A powerful cyclone has hit Fiji overnight, killing at least two people and destroying dozens of homes in the Pacific island nation.
While Cyclone Yasa proved terrifying for those in its path, there was a sense of relief in other parts of the country that the devastation wasn’t as widespread as many had initially feared.
Fijian Prime Minister Frank Bainimarama said in a video message on Friday that those confirmed dead were a three-month-old baby and a man in his mid-40s.
“The dust is yet to settle,” Bainimarama said.
“But we are likely looking at hundreds of millions of dollars in damages.”
He said the cyclone hit with wind gusts of up to 345km/h.
FBC News reported the man who died was Ramesh Chand, a farmer who was sheltering from the cyclone in his home on the island of Vanua Levu when part of his house fell on him, also injuring his eldest son.
Richard Markham, the co-owner of KokoMana, a small company that makes chocolate on a farm on the island, said there were broken trees everywhere and the power was out.
“I went out this morning to visit some of our staff a mile from where I live. It was devastation,” he said.
“The hillsides and the fields are strewn with ripped off roofing iron. It’s pretty shocking.”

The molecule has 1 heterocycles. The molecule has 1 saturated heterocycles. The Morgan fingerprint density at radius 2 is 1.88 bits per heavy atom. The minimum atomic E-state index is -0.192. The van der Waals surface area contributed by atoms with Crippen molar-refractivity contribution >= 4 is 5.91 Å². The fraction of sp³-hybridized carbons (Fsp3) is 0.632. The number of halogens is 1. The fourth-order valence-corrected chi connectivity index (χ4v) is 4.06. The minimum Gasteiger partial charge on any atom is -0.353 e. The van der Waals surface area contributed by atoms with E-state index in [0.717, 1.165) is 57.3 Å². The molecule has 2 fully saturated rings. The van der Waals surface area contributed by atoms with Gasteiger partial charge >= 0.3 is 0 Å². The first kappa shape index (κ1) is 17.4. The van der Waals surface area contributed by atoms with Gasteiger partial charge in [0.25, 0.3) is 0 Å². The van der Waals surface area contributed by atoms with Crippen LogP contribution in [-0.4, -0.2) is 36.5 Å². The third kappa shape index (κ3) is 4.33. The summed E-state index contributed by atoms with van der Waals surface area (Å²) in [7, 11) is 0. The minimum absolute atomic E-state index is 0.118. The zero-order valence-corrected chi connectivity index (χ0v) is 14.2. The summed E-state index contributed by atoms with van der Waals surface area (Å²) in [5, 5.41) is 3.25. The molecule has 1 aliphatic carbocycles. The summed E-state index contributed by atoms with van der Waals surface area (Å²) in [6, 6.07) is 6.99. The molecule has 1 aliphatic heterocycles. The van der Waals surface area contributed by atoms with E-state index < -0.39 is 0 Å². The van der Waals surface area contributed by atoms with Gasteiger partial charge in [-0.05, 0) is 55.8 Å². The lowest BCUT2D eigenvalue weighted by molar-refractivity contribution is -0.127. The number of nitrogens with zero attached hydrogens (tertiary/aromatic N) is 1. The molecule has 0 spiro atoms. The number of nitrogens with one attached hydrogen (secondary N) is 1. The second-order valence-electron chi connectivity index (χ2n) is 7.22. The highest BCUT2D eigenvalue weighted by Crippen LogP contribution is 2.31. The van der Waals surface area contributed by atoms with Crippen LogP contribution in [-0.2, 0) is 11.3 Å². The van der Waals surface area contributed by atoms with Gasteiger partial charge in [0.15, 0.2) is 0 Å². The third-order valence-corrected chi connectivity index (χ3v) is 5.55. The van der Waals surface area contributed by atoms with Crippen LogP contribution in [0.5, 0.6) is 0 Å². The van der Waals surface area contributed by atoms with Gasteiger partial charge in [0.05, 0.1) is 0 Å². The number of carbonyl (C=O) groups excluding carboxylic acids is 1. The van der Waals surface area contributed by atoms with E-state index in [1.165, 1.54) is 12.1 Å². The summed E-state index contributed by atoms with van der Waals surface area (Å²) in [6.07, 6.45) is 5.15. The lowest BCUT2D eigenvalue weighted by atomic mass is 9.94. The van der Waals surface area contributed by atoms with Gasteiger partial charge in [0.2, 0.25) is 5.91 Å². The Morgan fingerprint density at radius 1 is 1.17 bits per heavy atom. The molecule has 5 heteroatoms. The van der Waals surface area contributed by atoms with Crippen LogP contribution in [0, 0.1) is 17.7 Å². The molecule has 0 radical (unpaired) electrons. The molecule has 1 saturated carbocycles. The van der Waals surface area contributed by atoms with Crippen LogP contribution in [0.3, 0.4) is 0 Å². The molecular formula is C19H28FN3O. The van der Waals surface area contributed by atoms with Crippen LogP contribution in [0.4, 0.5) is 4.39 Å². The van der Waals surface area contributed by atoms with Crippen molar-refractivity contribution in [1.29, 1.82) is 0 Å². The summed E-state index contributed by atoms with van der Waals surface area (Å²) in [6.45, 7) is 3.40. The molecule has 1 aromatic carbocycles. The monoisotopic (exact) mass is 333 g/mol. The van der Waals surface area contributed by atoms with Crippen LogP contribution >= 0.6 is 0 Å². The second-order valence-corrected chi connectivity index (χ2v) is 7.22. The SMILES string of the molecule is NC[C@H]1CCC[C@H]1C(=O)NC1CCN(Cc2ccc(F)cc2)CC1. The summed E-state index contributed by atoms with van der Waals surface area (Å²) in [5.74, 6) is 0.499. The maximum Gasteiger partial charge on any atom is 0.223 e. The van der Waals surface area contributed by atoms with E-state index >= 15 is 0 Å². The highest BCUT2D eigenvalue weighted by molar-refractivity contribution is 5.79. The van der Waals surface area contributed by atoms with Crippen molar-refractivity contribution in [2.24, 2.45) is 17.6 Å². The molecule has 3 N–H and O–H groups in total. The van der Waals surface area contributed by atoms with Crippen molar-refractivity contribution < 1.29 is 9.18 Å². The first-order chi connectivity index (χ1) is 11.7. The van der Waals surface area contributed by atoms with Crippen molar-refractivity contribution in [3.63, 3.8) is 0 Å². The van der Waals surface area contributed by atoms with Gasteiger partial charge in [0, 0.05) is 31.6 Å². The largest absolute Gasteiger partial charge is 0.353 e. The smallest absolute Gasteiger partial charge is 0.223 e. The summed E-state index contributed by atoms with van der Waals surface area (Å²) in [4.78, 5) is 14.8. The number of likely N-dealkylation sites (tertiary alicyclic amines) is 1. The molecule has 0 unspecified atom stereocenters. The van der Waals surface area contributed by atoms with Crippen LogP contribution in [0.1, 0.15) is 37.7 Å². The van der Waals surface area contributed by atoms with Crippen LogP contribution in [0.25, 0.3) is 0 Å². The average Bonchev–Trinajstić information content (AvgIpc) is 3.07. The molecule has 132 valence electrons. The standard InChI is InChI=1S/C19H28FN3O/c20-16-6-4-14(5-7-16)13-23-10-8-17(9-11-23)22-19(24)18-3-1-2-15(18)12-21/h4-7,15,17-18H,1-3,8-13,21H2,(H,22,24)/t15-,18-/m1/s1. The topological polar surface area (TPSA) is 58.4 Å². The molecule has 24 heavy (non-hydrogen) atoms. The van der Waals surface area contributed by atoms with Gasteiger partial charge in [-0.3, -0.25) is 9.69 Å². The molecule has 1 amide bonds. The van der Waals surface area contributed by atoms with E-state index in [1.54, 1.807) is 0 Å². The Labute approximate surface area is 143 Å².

The storm destroyed many homes on the island, which is Fiji’s second largest.
The eye of the storm moved through Vanua Levu from about 5pm AEDT on Thursday. It missed the capital city Suva and the major tourist hub of Nadi on Fiji’s largest island, Viti Levu.
Authorities said the cyclone was weakening on Friday as it moved southeast over some of Fiji’s outer islands.
However, they warned of danger from flooding. Fiji’s government said the Rewa River was rising, with rain continuing intermittently. The Rewa skirts Suva and runs through Nausori, where Suva’s airport is located.
Many had worried the storm could rival the destruction caused by Cyclone Winston, which killed 44 people and caused widespread damage in 2016.
The Fiji Times newspaper reported the cyclone had destroyed about 20 homes and a community hall in the village of Tiliva and that homes in other villages had also been damaged or destroyed.
Authorities had warned the cyclone would hit with sustained winds of up to 250km/h. But by Friday, the cyclone’s winds had dropped to about half that speed.
The storm prompted more than 20,000 people to move into government evacuation centres. It also downed power lines, cut communications, and caused flash flooding and road closures.
Before the cyclone hit, authorities had imposed an overnight curfew throughout the nation and declared a state of natural disaster. They were imposing another curfew on Friday night.
Located about one-third of the way from New Zealand to Hawaii, Fiji has a population of about 930,000.